The Boeing Company has trended frequently in recent weeks as the airplane manufacturer continues to take new orders for its jets, including the oft-beleaguered 737 MAX. United Airlines is reportedly in talks to buy “hundreds” of Boeing jets in the next few months, while Southwest Airlines is seeking up to 500 new aircraft as it expands its U.S. service. Alaskan Airlines, Dubai Aerospace Enterprise, and Ryanair have also placed orders for more Boeing jets heading into summer.

Over the last three fiscal years, Boeing’s revenue has plummeted from $101 billion to $58.2 billion, while operating income has been slashed from $11.8 billion to $8.66 billion. At the same time, per-share earnings have actually grown from $17.85 to $20.88.

Boeing is expected to see 12-month revenue growth around 7.5%. Our AI rates the airline manufacturer B in Technicals, C in Growth, and F in Low Volatility Momentum and Quality Value.

Nvidia Corporation (NVDA)

Nvidia Corporation jumped up 2.3% Friday to $713 per share, trending with 10.4 million trades on the books. Despite its sky-high stock price, Nividia has risen considerably from the 22-day price average of $631.79 – up 36.5% for the year. Currently, Nvidia is trading at 44.44x forward earnings.

Nvidia is trending this week thanks to surging GPU sales amidst the global chip shortage, as well as its planned 4-for-1 stock split at the end of June – but that’s not all. The company also announced Thursday that it also plans to buy DeepMap, an autonomous-vehicle mapping startup, for an as-yet undisclosed price. With this new acquisition, Nvidia will improve the mapping and localization functions of its software-defined self-driving operations system, NVIDIA DRIVE.

In the last fiscal year, Nvidia saw revenue growth of 15.5% to $16.7 billion compared to $11.7 billion three years ago. Operating income jumped 20.8% in the same period to $4.7 billion against $3.8 billion in the three-year ago period, and per-share earnings expanded 22.6% to $6.90. However, ROE was slashed from 49.3% to 29.8% in the same time frame.

Currently, Nvidia is expected to see 12-month revenue growth around 2%. Our AI rates Nvidia A in Growth, B in Low Volatility Momentum, C in Quality Value, and F in Technicals.

Nike, Inc (NKE)

Nike, Inc closed up 0.73% Friday to $131.94 per share, closing out the day at 5.4 million shares. The stock is down 6.7% YTD, though it’s still trading at 36.8x forward earnings.

Nike stock has slipped in recent weeks as the athleticwear retailer suffers supply chain challenges in North America. And despite recent revenue growth in its Asian markets, it also continues to deal with Chinese backlash to its March criticism of the Chinese government’s forced labor of persecuted Uyghurs.

In the last fiscal year, Nike saw revenue grow almost 3% to $37.4 billion, up 5.8% in the last three years from $36.4 billion. Operating income jumped 40.9% in the last year alone to $3.1 billion – though this is down from $4.45 billion three years ago. In the same periods, per-share earnings grew 33.7% and 82.8%, respectively, from $1.17 to $1.60. And return on equity nearly doubled from 17% to 30%.

Currently, Nike is expected to see 12-month revenue growth around 10.3%. Our AI rates Nike average across the board, with C’s in Technicals, Growth, Low Volatility Momentum, and Quality Value.

Mastercard, Inc (MA)

Mastercard, Inc ticked up 0.33% Friday to $365.50, trading at a volume of 2.7 million shares on the day. The stock is up marginally over the 22-day price average of $363.86 and 2.4% for the year. Currently, Mastercard is trading at 43.64x forward earnings.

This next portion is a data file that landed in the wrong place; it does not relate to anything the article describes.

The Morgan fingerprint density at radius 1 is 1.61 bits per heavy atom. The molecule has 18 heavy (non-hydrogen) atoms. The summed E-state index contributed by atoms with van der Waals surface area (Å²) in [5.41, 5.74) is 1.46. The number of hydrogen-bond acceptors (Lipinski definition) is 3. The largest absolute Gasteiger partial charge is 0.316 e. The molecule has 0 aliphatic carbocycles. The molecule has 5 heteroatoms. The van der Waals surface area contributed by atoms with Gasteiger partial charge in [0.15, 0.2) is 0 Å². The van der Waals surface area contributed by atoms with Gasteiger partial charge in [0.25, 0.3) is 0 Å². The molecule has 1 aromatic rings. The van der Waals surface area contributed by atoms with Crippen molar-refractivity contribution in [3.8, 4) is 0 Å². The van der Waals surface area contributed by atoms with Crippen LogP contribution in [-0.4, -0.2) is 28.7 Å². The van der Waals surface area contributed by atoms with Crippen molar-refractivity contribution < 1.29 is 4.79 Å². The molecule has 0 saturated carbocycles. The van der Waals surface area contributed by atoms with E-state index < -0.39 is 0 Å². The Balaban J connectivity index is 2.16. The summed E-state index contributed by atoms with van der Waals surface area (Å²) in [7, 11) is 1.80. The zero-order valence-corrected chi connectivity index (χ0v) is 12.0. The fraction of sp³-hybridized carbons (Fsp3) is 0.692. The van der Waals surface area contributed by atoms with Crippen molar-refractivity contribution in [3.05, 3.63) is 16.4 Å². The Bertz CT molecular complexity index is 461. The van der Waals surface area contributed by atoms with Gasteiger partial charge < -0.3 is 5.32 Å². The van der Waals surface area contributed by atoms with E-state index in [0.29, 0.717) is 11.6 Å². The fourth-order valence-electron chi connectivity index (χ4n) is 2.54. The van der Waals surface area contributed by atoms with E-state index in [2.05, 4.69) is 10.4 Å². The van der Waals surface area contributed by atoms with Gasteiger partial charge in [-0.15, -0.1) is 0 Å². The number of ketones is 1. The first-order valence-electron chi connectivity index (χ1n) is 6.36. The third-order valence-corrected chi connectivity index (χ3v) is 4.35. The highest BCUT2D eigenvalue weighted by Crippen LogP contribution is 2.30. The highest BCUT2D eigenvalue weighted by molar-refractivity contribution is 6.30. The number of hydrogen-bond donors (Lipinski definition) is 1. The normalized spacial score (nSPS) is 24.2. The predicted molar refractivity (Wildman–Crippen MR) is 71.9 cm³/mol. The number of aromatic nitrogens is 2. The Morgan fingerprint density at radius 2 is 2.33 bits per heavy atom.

Mastercard has faltered behind the S&P 500 index for much of the year – not to mention competitors like American Express. While there’s no one story to tie the credit card company’s relatively modest stock prices to, it may be due to a combination of investor uneasiness, already-high share prices, and increased digital payments. But with travel recently on the rise, it’s possible that Mastercard will be making a comeback.

In the last three fiscal years, Mastercard’s revenue has risen 3.3% to $15.3 billion compared to $14.95 billion. In the same period, operating income has fallen from $8.4 billion to $8.2 billion, whereas per-share earnings have grown from $5.60 to $6.37 for total growth of 16.4%. Return on equity slipped from 106% to 102.5% at the same time.

Currently, Mastercard’s forward 12-month revenue is expected to grow around 4.7%. Our deep-learning algorithms rate Mastercard, Inc. B in Low Volatility Momentum and Quality Value, C in Growth, and D in Technicals.

Q.ai, a Forbes Company, formerly known as Quantalytics and Quantamize, uses advanced forms of quantitative techniques and artificial intelligence to generate investment

Source: Netflix And Boeing Among Today’s Trending Stocks

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Critics:
The S&P 500 stock market index, maintained by S&P Dow Jones Indices, comprises 505 common stocks issued by 500 large-cap companies and traded on American stock exchanges (including the 30 companies that compose the Dow Jones Industrial Average), and covers about 80 percent of the American equity market by capitalization.
The index is weighted by free-float market capitalization, so more valuable companies account for relatively more of the index. The index constituents and the constituent weights are updated regularly using rules published by S&P Dow Jones Indices. Although called the S&P 500, the index contains 505 stocks because it includes two share classes of stock from 5 of its component companies.

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Curious About Crypto? Here’s What 10 Financial Experts Think